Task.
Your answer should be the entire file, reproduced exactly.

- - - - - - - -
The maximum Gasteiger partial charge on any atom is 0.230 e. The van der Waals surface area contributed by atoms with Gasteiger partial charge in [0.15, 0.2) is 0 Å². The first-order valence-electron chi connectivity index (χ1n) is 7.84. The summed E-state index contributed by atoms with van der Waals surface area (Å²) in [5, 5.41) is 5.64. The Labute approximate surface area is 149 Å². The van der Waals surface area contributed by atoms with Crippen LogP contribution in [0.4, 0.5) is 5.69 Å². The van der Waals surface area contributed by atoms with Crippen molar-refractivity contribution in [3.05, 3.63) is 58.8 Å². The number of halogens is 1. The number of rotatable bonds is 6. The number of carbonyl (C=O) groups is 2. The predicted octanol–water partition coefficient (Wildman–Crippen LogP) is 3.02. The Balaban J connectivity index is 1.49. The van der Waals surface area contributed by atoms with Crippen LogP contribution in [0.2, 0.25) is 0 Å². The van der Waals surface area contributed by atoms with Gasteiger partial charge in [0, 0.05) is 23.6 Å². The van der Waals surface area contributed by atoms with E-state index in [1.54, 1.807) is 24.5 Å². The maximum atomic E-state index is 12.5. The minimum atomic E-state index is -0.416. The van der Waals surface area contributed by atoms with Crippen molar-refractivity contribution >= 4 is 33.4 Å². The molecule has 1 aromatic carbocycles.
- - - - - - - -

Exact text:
The maximum Gasteiger partial charge on any atom is 0.230 e. The van der Waals surface area contributed by atoms with Gasteiger partial charge in [0.15, 0.2) is 0 Å². The first-order valence-electron chi connectivity index (χ1n) is 7.84. The summed E-state index contributed by atoms with van der Waals surface area (Å²) in [5, 5.41) is 5.64. The Labute approximate surface area is 149 Å². The van der Waals surface area contributed by atoms with Crippen LogP contribution in [0.4, 0.5) is 5.69 Å². The van der Waals surface area contributed by atoms with Crippen molar-refractivity contribution in [3.05, 3.63) is 58.8 Å². The number of halogens is 1. The number of rotatable bonds is 6. The number of carbonyl (C=O) groups is 2. The predicted octanol–water partition coefficient (Wildman–Crippen LogP) is 3.02. The Balaban J connectivity index is 1.49. The van der Waals surface area contributed by atoms with Crippen LogP contribution in [0.2, 0.25) is 0 Å². The van der Waals surface area contributed by atoms with Gasteiger partial charge in [0, 0.05) is 23.6 Å². The van der Waals surface area contributed by atoms with E-state index in [1.54, 1.807) is 24.5 Å². The maximum atomic E-state index is 12.5. The minimum atomic E-state index is -0.416. The van der Waals surface area contributed by atoms with Crippen molar-refractivity contribution >= 4 is 33.4 Å². The molecule has 1 aromatic carbocycles.